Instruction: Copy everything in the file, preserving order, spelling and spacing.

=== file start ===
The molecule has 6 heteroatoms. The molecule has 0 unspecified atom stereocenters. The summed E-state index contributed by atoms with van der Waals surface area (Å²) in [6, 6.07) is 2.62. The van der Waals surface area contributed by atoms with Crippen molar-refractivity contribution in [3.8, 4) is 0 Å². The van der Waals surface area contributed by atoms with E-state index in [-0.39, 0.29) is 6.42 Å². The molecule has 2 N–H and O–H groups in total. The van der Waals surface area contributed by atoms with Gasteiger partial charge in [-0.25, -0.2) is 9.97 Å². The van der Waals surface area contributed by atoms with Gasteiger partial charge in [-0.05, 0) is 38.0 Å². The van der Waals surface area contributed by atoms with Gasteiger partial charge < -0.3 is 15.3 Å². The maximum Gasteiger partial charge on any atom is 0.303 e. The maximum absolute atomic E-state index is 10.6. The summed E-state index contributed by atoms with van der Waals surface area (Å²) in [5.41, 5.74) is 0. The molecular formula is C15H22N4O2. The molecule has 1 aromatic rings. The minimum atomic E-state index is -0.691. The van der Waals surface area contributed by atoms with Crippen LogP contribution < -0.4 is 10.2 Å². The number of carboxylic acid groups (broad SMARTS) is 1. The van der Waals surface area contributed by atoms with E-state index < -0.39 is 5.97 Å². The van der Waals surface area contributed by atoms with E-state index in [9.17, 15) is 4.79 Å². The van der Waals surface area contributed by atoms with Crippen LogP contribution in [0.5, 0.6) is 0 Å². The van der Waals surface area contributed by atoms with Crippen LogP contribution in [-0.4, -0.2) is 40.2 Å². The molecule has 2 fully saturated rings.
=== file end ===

The molecule has 6 heteroatoms. The molecule has 0 unspecified atom stereocenters. The summed E-state index contributed by atoms with van der Waals surface area (Å²) in [6, 6.07) is 2.62. The van der Waals surface area contributed by atoms with Crippen molar-refractivity contribution in [3.8, 4) is 0 Å². The van der Waals surface area contributed by atoms with E-state index in [-0.39, 0.29) is 6.42 Å². The molecule has 2 N–H and O–H groups in total. The van der Waals surface area contributed by atoms with Gasteiger partial charge in [-0.25, -0.2) is 9.97 Å². The van der Waals surface area contributed by atoms with Gasteiger partial charge in [-0.05, 0) is 38.0 Å². The van der Waals surface area contributed by atoms with Gasteiger partial charge < -0.3 is 15.3 Å². The maximum Gasteiger partial charge on any atom is 0.303 e. The maximum absolute atomic E-state index is 10.6. The summed E-state index contributed by atoms with van der Waals surface area (Å²) in [5.41, 5.74) is 0. The molecular formula is C15H22N4O2. The molecule has 1 aromatic rings. The minimum atomic E-state index is -0.691. The van der Waals surface area contributed by atoms with Crippen LogP contribution < -0.4 is 10.2 Å². The number of carboxylic acid groups (broad SMARTS) is 1. The van der Waals surface area contributed by atoms with E-state index < -0.39 is 5.97 Å². The van der Waals surface area contributed by atoms with E-state index in [9.17, 15) is 4.79 Å². The van der Waals surface area contributed by atoms with Crippen LogP contribution in [0.5, 0.6) is 0 Å². The van der Waals surface area contributed by atoms with Crippen LogP contribution in [-0.4, -0.2) is 40.2 Å². The molecule has 2 fully saturated rings.